By Margaret Webb
Toronto Life September 2002

When I tell people I grew up on a farm, they imagine something out of Charlotte’s Web, a storybook barn full of cows, sheep, pigs, chickens and horses, a sweet-smelling haymow with mewing kittens. Then I tell them that I grew up on a real farm, with one crop (corn), beef cattle, a thousand acres and a $100,000 combine. The storybook farm they imagine—the one that lingers in our citified consciousness—does still exist, but not in the Prairies or even in rural Ontario. It lives in a leafy corner of downtown Toronto.

Riverdale Farm is set on seven and a half acres overlooking the Don Valley, at the corner of Winchester and Sumach, site of the old Riverdale Zoo. When the zoo closed, the local residents association proposed a Victorian farm to replace it, part of a bid to have Cabbagetown designated a historical neighbourhood and save it from slumlords and redevelopment. To visit it now is to step back into a 19th-century Canadian family farm, with a red-brick house, a rare 1858 Pennsylvania bank barn and heritage breeds of livestock: the Canadienne cow, Horned Dorset and Shetland sheep, Alpine and Toggenburg goats, the Large English Black Pig, and the only true Canadian-bred chicken, the Chantecler (a good winter layer, with a small comb that reduces the chance ”of frostbite).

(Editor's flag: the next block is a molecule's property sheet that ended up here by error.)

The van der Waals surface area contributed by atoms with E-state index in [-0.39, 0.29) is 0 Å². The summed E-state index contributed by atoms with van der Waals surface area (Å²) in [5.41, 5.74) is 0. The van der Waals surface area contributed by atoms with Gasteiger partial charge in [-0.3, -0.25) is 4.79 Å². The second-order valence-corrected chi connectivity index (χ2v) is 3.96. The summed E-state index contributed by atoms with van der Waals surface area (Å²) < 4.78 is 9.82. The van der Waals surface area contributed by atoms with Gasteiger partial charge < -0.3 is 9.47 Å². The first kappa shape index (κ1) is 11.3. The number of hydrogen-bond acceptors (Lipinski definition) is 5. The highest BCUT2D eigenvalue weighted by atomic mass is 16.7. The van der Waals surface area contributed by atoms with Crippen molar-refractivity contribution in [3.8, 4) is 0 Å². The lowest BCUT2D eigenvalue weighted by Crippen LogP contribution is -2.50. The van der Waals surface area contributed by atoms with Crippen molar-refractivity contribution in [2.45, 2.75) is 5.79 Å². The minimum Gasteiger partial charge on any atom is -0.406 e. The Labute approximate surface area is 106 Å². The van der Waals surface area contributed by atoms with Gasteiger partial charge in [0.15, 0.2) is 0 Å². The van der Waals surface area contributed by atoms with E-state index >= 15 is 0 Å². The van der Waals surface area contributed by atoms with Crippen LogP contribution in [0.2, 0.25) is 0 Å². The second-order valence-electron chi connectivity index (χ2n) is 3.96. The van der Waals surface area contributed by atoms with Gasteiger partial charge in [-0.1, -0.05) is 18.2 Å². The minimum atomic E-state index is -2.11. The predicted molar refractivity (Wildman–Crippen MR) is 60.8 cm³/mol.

But the past is not just on display here; this is a working farm and very much part of the community. You can buy eggs laid the previous night, or fresh organic produce at the Tuesday farmer’s market during growing season. In spring, wool shorn from the sheep is used by spinning and weaving groups at the Meeting House, which functions like a small-town community hall. Kids take crafts classes, and local artists offer painting, pottery and gardening courses for adults. Each year, young farmers—city kids—help plant black-eyed Susans and purple coneflowers in the butterfly garden. Last summer, a group of children from Regent Park volunteered with such zeal they became known as Roger’s Rangers—finding purpose in bottle-feeding orphaned goats and, one suspects, a father figure in farm attendant Roger McClure.

Sometimes it seems as if Riverdale has always been here, the legacy of a stubborn farmer who refused to sell out, but it only dates back to 1976. In a tidy little reversal of “progress,” while the small family farm was falling victim to urban sprawl and modernization, the creation of Riverdale Farm helped to preserve a neighbourhood’s history.

I recently moved into a 127-year-old cottage a block from the farm. My favourite time to visit is before closing, when the animals come into the barn to eat and bed down. The other evening, Dolly the Clydesdale greeted my whistle with a whinny, and Bailey the goat was up to his usual hijinks, jumping on top of the gate as soon as his pen was closed. But they were upstaged by the farm’s newest resident. Under a heat lamp, struggling up on spindle legs to suck at his mother’s teat, was a rare black Cotswold lamb, rarer for being born in the heart of the city, and just a day old.